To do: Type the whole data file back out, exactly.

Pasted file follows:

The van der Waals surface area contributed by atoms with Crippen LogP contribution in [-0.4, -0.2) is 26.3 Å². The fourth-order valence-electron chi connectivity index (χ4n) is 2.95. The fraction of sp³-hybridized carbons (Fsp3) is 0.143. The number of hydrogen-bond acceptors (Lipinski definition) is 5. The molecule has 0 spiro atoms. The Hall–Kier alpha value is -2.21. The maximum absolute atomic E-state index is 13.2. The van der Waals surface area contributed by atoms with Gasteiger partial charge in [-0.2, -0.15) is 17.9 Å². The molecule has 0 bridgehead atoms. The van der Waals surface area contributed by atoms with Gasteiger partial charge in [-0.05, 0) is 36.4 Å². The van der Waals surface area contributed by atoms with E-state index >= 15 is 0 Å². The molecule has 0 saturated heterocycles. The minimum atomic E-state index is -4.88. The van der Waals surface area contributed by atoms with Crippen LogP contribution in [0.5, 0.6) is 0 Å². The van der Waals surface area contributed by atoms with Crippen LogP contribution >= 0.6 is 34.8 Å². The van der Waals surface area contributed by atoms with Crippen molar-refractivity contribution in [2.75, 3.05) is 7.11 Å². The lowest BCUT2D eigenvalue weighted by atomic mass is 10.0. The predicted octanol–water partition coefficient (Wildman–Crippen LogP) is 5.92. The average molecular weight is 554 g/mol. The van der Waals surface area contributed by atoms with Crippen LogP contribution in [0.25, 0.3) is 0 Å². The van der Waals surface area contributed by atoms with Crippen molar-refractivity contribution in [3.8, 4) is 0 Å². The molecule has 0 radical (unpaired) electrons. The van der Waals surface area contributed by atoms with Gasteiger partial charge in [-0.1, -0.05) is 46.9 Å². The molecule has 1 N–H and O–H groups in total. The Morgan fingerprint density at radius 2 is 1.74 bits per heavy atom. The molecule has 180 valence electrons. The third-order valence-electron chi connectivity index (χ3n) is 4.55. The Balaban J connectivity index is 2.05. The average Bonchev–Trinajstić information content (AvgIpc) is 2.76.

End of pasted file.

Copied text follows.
The van der Waals surface area contributed by atoms with Crippen LogP contribution in [-0.4, -0.2) is 26.3 Å². The fourth-order valence-electron chi connectivity index (χ4n) is 2.95. The fraction of sp³-hybridized carbons (Fsp3) is 0.143. The number of hydrogen-bond acceptors (Lipinski definition) is 5. The molecule has 0 spiro atoms. The Hall–Kier alpha value is -2.21. The maximum absolute atomic E-state index is 13.2. The van der Waals surface area contributed by atoms with Gasteiger partial charge in [-0.2, -0.15) is 17.9 Å². The molecule has 0 bridgehead atoms. The van der Waals surface area contributed by atoms with Gasteiger partial charge in [-0.05, 0) is 36.4 Å². The van der Waals surface area contributed by atoms with E-state index >= 15 is 0 Å². The molecule has 0 saturated heterocycles. The minimum atomic E-state index is -4.88. The van der Waals surface area contributed by atoms with Crippen LogP contribution in [0.5, 0.6) is 0 Å². The van der Waals surface area contributed by atoms with Crippen LogP contribution >= 0.6 is 34.8 Å². The van der Waals surface area contributed by atoms with Crippen molar-refractivity contribution in [2.75, 3.05) is 7.11 Å². The lowest BCUT2D eigenvalue weighted by atomic mass is 10.0. The predicted octanol–water partition coefficient (Wildman–Crippen LogP) is 5.92. The average molecular weight is 554 g/mol. The van der Waals surface area contributed by atoms with Crippen LogP contribution in [0.25, 0.3) is 0 Å². The van der Waals surface area contributed by atoms with Crippen molar-refractivity contribution in [3.8, 4) is 0 Å². The molecule has 0 radical (unpaired) electrons. The van der Waals surface area contributed by atoms with Gasteiger partial charge in [-0.1, -0.05) is 46.9 Å². The molecule has 1 N–H and O–H groups in total. The Morgan fingerprint density at radius 2 is 1.74 bits per heavy atom. The molecule has 180 valence electrons. The third-order valence-electron chi connectivity index (χ3n) is 4.55. The Balaban J connectivity index is 2.05. The average Bonchev–Trinajstić information content (AvgIpc) is 2.76.